Taking vitamin D supplements for bone health is fine but using it to prevent and treat other diseases doesn't have clear evidence, a panel of medical experts says.
The Endocrine Society, which includes American and Canadian specialists, reviewed the evidence on vitamin D beyond bone health.
Vitamin D is a steroid hormone that regulates calcium and phosphate levels in the blood and promotes the growth of healthy bones.
"The role of vitamin D supplementation in the prevention and treatment of chronic non-skeletal diseases remains to be determined," Dr. Clifford Rosen of Tufts University School of Medicine and chair of the task force said in a statement Friday.
"We need large randomized controlled trials and dose-response data to test the effects of vitamin D on chronic disease outcomes including autoimmunity, obesity, diabetes, hypertension and heart disease."
Vitamin D deficiency can lead to muscle weakness, osteoporosis and bone softening.
Canadian prevention trial
Before releasing their scientific statement on vitamin D, the society's panel evaluated the literature for each organ system using information from randomized trial experiments and observational studies.
Their conclusions included:
- Vitamin D pills, gels or ointments may be useful in treating skin disorders such as psoriasis but large, placebo-controlled clinical trials are needed to test if it works to prevent or treat skin cancer.
- There's no strong evidence that vitamin D supplementation reduces the risk of Type 2 diabetes or metabolic syndrome, a group of risk factors like high blood pressure, high blood sugar, excess abdominal fat, abnormal cholesterol levels and obesity that occur together.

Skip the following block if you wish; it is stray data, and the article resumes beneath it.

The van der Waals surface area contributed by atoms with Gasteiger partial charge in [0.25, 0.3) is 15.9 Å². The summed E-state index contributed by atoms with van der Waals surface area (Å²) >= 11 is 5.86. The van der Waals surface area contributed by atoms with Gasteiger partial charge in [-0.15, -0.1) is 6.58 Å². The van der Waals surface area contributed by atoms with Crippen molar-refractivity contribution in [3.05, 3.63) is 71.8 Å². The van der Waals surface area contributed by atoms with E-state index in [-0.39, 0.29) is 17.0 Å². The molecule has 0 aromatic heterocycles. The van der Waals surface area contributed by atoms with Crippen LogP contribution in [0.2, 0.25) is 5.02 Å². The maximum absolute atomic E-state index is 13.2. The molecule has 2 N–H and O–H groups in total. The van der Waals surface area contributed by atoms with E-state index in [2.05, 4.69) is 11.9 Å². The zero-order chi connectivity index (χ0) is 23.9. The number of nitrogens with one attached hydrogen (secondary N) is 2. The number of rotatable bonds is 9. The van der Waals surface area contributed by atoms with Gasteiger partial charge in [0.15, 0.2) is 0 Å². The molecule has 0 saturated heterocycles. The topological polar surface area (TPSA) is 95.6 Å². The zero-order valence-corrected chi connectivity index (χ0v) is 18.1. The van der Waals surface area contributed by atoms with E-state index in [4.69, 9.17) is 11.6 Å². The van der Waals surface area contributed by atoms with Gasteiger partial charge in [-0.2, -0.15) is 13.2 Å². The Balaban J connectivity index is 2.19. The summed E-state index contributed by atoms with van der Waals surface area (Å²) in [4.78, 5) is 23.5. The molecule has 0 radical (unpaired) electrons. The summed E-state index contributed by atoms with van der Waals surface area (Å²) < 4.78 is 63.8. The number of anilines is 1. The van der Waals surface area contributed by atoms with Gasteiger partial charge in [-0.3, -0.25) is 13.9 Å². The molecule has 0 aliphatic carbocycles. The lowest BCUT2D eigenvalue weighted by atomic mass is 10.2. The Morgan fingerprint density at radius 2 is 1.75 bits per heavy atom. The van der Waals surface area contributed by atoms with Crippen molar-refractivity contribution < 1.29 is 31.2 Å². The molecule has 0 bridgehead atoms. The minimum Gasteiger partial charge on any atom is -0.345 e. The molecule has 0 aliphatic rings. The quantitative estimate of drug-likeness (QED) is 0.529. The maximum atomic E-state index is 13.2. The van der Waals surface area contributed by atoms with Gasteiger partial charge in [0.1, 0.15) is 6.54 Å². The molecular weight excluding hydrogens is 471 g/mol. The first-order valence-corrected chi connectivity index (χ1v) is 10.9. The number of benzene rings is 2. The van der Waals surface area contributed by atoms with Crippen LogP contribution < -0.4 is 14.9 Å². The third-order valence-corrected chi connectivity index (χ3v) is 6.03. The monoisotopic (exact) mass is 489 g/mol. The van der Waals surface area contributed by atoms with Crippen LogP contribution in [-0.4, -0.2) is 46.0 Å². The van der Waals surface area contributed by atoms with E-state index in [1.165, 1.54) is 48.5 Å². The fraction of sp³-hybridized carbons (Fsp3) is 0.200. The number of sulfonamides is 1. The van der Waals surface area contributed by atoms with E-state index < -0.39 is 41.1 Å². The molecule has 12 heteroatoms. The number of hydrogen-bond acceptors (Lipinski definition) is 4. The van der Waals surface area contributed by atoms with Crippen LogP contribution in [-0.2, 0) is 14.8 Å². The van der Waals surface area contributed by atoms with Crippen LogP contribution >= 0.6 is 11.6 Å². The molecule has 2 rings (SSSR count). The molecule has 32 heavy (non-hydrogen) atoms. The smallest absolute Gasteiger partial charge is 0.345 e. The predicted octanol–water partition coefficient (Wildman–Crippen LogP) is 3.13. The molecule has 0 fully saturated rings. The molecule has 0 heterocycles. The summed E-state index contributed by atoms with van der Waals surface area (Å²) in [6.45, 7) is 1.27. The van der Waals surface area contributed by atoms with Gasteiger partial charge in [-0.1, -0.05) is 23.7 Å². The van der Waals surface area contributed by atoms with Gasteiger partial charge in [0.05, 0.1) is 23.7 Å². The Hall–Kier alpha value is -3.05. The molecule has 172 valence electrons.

- The supplements are likely to reduce the risk of falls, especially in those who have low levels and are also taking calcium pills.
- Observational evidence is strongest for vitamin D reducing colorectal cancer but the proof is weak or inconsistent for cancer overall and breast and prostate tumours.
- There's not enough evidence from clinical trials to support taking vitamin D to lower cardiovascular disease risk.
Clinical trials are also needed to test whether giving vitamin D supplements in pregnancy will prevent Type 1 diabetes after birth. Dr. Shayne Taback, a pediatric endocrinologist in Winnipeg, is scheduled to find out next month whether a Canadian clinical trial will be funded.
Research investigating vitamin D was aided by the discovery of its receptor in 1987.
"Its subsequent identification in virtually all tissues spurred further basic and clinical studies and led to a much greater appreciation of the physiological role of vitamin D," the group wrote.
"At the same time, interest in vitamin D as a therapeutic modality for the prevention of chronic diseases grew exponentially. Indeed, in a two-month span during the summer of 2011, there were more than 500 publications centered on vitamin D, most of which [involved] its relationship to nonskeletal tissues."
In 2010, the Institute of Medicine, an independent organization that advises the U.S. and Canadian governments, concluded most people are getting enough of the vitamin.
The new statement was published in Endocrine Reviews.